Mahinepua and Radar Hill


Mahinepua Beach

Mahinepua is reached by a short (1 kilometre long) gravel road off Wainui Road, called Mahinepua Road, which is found 2 kilometres north of Wainui Bay. Look out for the blue signpost. Mahinepua Road ends on the beachfront and Mahinepua Reserve. The small reserve at the southern end of the beach is under the protection of the local kaitiaki. If intending to stay overnight at the reserve, please seek permission first from the locals. A koha (donation) is very acceptable, and you may be rewarded with a magnificent site, adjacent to this safe swimming beach, with views either out through the headlands to Cavalli Islands, or the more sheltered end of the sand spit, looking back along the beach. The reserve area offers only a basic toilet block with no other facilities. Running a bait net in the bay can be rewarding.


Mahinepua Peninsula Scenic Reserve


At the northern end of the beach is a sign for the Department of Conservation walking track along the Mahinepua Peninsula Scenic Reserve. Follow the markers up the farm track to the Reserve. Please keep to the track, cliffs exist in this area. The track is about 2 kilometres long and should take you about 2 hours to return (via the same route). This recently upgraded walking track takes in dramatic coastal scenery along the spine of the peninsula, climbing 2 or 3 hills to look down on clear waters filled with sea life and skirting beside several small sandy coves before reaching the trig station on the point's end.



Maori intensively settled the coastline between Whangaroa Harbour and the Bay of Islands prior to European arrival and this is reflected in the numerous archaeological sites recorded in the area. This coastline offered prehistoric Maori plentiful fishing grounds in relatively sheltered waters and small bays where canoes could be safely beached. A variety of shellfish would have been available on the sandy beaches and also along the rocky coast. Kumara (sweet potato) would have been cultivated on slopes and valleys as well as taro on the stream flats. Mahinepua peninsula has fourteen archaeological sites. The features of the different sites reflect a variety of activities, such as: gardening; pa sites (fortified villages) with terraces where huts and other structures were located; pits for storing crops; and shell refuse from past meals.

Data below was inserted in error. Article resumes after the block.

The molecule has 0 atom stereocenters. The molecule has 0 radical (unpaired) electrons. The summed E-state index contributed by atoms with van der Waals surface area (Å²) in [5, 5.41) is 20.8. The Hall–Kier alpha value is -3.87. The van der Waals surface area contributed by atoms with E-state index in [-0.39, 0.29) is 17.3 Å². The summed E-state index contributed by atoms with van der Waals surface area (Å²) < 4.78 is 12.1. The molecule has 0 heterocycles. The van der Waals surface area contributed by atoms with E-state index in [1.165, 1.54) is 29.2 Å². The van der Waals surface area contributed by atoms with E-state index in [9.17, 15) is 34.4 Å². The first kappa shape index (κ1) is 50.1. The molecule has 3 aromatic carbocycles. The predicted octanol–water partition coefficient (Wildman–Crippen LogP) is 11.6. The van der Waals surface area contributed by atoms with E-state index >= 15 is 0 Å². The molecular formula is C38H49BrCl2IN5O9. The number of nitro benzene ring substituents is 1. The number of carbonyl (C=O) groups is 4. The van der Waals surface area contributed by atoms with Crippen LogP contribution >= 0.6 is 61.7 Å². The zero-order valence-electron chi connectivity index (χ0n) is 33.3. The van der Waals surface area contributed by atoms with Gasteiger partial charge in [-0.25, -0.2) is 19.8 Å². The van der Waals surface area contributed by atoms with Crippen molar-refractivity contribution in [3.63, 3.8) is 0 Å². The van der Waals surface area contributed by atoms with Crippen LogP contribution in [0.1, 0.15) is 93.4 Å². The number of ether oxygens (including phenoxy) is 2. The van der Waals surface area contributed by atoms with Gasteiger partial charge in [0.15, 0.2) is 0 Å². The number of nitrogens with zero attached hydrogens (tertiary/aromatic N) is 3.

From the cliffs overlooking the ocean at Mahinepua peninsula, walkers often see pods of dolphins, whales, schools of sting rays, or other large sea creatures. Recently, a hunchback whale choose to stay close to the peninsula for several months while she nursed her newborn baby.

A loop track near the end of the peninsula offers new and different viewpoints on your return leg back to the beach at Mahinepua.



Accommodation near Mahinepua


Mahinepua Beach Reserve:

It's a public reserve. Not a public campground.

Please seek permission from local Māori at the reserve if wishing to stay overnight.

Koha (donation) to local kaitiaki (guardians).


Baches & Holiday Houses:

Mahinepua Cottage on the Beach:


Sandy Beach Cottage:


Holiday homes for rent:


Book-a-Bach, Mahinepua:


Luxury Accommodation:

Cavalli Beach House:


Waiwurrie Coastal Farm Lodge


Radar Hill


Radar Hill is the highest point on Wainui Road and is found midway between Wainui Bay and Tauranga Bay. It so named because it was the site of a Royal New Zealand Air Force radar station, established in 1942 to monitor air and coastal traffic as part of New Zealand's defence efforts during World War 2. The station at Radar Hill was the base for 25 air force personnel. In those days radar was a developing technology with far less range than today and the station at Radar Hill served as part of a network of 3 radar posts in the Far North, the other 2 being at Pandora, near Cape Reinga and at Waipapakauri, north of Awanui. After the battle of the Coral Sea, when the threat of Japanese invasion lessened, much of the station's duties involved guiding US and Kiwi airmen returning to New Zealand from the South Pacific theatre of war via Norfolk Island. Several aircrews (and their descendants) owe their lives to the vigilance of the operators manning this station around the clock during these years.

Of the several air force buildings once occupying this site, only the main barracks building remains and it has been converted into a large home with bed and breakfast accommodation called "The Barracks B&B".